Originally created 02/02/05

Governor wants law to assist business

ATLANTA - Pledging to rein in government regulation of businesses in Georgia, Gov. Sonny Perdue said Tuesday that he will push for more efficient rule-making.

"We want to find and extinguish dumb regulations around the state," Mr. Perdue told a group of small-business owners during their annual meeting at the state Capitol.

While many of the lawmakers stopping by Tuesday's forum described proposals to change the state's civil justice system as the top business priority, they also pointed to relief from certain taxes and bureaucratic requirements.

Sen. Ross Tolleson, R-Perry, said the Regulatory Flexibility Act is expected to be completed this week and ready for introduction to the Legislature.

The bill would require state agencies to consider the potential negative impacts their proposals would have on small businesses, including what additional administrative costs would be created, whether jobs could be threatened and whether alternatives would be less of a burden for owners.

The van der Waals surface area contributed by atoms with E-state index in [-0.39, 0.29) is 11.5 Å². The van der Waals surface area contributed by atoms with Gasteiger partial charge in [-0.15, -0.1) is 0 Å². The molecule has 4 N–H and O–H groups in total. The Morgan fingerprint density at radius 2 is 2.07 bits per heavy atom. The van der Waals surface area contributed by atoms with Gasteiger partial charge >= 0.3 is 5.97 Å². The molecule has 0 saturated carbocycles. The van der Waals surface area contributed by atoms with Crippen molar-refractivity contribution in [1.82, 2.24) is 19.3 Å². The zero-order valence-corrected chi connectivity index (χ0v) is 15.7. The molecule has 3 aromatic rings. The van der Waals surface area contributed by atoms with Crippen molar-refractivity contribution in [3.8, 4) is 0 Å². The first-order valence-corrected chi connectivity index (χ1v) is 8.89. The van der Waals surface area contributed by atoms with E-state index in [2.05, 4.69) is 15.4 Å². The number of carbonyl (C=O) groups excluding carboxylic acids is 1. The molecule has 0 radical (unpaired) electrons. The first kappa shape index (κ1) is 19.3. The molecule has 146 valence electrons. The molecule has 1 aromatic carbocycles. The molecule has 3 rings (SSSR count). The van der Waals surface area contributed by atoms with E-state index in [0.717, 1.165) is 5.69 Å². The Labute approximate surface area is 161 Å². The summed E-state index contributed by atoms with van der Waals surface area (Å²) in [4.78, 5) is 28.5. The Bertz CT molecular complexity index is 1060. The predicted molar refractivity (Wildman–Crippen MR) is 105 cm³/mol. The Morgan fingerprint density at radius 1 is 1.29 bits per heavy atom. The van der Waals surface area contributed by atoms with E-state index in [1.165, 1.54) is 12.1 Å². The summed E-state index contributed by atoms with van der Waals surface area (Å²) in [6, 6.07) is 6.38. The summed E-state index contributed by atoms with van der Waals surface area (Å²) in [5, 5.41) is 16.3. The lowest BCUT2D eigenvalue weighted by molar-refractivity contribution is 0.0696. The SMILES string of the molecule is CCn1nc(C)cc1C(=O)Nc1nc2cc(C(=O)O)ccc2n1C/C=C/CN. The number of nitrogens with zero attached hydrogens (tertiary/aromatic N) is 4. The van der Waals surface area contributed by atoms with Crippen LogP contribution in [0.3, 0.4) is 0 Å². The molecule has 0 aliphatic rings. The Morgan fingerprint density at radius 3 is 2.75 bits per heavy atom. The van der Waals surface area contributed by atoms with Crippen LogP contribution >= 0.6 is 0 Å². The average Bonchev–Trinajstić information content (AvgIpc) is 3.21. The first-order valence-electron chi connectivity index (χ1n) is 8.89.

It also would call for a cost-benefit analysis on any new state-mandated business rules.

"You do it in your business before you expand, so we need to do the same with the regulations," Mr. Tolleson said.

A national version applying to federal agencies passed in 1980, and several states are considering similar proposals.

Small-business owners take on a disproportionate share in complying with government regulations, according to a study from the U.S. Small Business Administration's Office of Advocacy.

It found that companies with fewer than 20 workers face a regulatory burden of $6,975 per employee each year - a 60 percent higher load than firms with more than 500 workers have.

Business owner Lee Muns, of Columbia County, said he would like to see a system that keeps him from filling out the same information on both state and federal forms.

The night before attending the meeting in Atlanta, Mr. Muns spent hours working with his accountant, compiling year-end forms for the government, including tax reports for unemployment taxes and sales and use.

"It takes enough day in and day out to run a business, then you need to streamline as much as you can the regulatory requirements," said Mr. Muns, who owns Muns Welding and Mechanical Inc. in Beech Island, S.C.

"I understand there's certain things that have to be done, but when you apply it to me, use a business mindset so that you understand what I have to go through in order to turn it back around," he said.


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